The United Nations Ocean Conference (UNOC) co-hosted by Portugal and Kenya from June 27 to July 1, 2022 in Lisbon, Portugal, was a landmark ocean event to bring together policy makers, innovators , private sector actors and stakeholders towards the implementation of Goal 14 of the SDGs. and Aspiration 1.6 of Africa’s Agenda 2063, both related to the management of oceans, seas and marine resources for sustainable development.
According to reports, the week-long conference was attended by some 6,500 participants and was opened by United Nations Secretary-General António Guterres. The United Nations Secretary-General (UNSG or SG) is the chief administrative officer of the United Nations and the head of the United Nations Secretariat. There were, among others, high-level African representatives.
In his speech, António Guterres warned that unless nations overcome their short-term territorial and resource interests, the state of the oceans will continue to deteriorate. The Secretary-General described the “artificial dichotomy” between jobs and ocean health as one of the key challenges and called for strong political leadership, new partnerships and concrete action.
On behalf of Moussa Faki Mahamat, Chairperson of the African Union (AU) Commission, Amb. Josefa Leonel Correia Sacko, Commissioner for Agriculture, Rural Development, Blue Economy and Sustainable Environment (ARBE) at the African Union (AU) Commission led the AU delegation to the United Nations Ocean Conference 2022 (UNOC).
He was accompanied by Embassy Fatima Kyari Mohammed, Permanent Observer of the African Union to the United Nations in New York (USA); Harsen Nyambe Nyambe, Director of Sustainable Environment and Blue Economy; and Dr. Bernice Mclean, AUDA-NEPAD Blue Economy Officer in South Africa, REC representative and other African Union Commission staff.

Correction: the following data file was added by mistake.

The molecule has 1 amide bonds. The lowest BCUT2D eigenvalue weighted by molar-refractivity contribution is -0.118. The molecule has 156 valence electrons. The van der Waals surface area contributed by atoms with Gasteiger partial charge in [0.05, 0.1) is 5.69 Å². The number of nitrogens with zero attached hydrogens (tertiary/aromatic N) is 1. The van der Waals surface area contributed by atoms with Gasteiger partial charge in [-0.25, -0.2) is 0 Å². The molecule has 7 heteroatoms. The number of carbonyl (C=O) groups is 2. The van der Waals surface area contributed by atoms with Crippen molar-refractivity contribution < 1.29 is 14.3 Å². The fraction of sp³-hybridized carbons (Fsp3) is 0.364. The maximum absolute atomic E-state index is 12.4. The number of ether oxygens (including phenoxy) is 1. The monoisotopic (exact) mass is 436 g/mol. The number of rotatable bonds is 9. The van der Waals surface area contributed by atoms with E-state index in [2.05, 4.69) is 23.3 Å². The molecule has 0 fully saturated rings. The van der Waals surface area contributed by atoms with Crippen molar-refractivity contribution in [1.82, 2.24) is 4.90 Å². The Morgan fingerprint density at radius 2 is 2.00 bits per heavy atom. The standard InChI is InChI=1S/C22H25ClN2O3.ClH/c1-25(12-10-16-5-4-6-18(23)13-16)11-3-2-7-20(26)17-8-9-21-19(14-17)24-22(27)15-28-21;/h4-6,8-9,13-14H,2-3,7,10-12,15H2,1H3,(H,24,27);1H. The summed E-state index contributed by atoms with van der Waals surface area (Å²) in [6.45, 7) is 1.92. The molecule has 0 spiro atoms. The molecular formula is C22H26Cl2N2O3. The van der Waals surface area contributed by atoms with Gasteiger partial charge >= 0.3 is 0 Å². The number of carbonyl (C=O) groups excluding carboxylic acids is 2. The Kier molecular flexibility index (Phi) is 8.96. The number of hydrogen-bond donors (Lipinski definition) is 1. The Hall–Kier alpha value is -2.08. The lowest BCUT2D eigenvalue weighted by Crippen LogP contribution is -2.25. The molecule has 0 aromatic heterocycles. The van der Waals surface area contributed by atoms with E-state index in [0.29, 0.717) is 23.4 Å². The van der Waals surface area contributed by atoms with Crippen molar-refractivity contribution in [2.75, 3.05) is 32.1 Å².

The President of Kenya, HE Uhuru Kenyatta, and the President of Portugal, Marcelo Rebelo de Sousa, were elected by acclamation as Presidents of the Conference with statements made by each President accordingly. On the sidelines of ONUC, the meeting of the Committee of African Heads of State and Government on Climate Change (CAHOSCC) was also held, during which the African Union Commission sent a strong signal on Africa’s desire to protect and sustainably develop its ocean resources. .
The AUC delegation to the conference presented measures to promote Africa’s blue economy and send a strong signal of Africa’s commitment to protecting and sustainably developing its ocean resources as well as its contribution to the conversation World Oceans Conference focusing on unlocking Africa’s potential in innovative, knowledge-based and high-income sectors while promoting sustainability and private sector activity, which further puts the emphasis on the integration of women, young people and the African scientific community in the blue economy.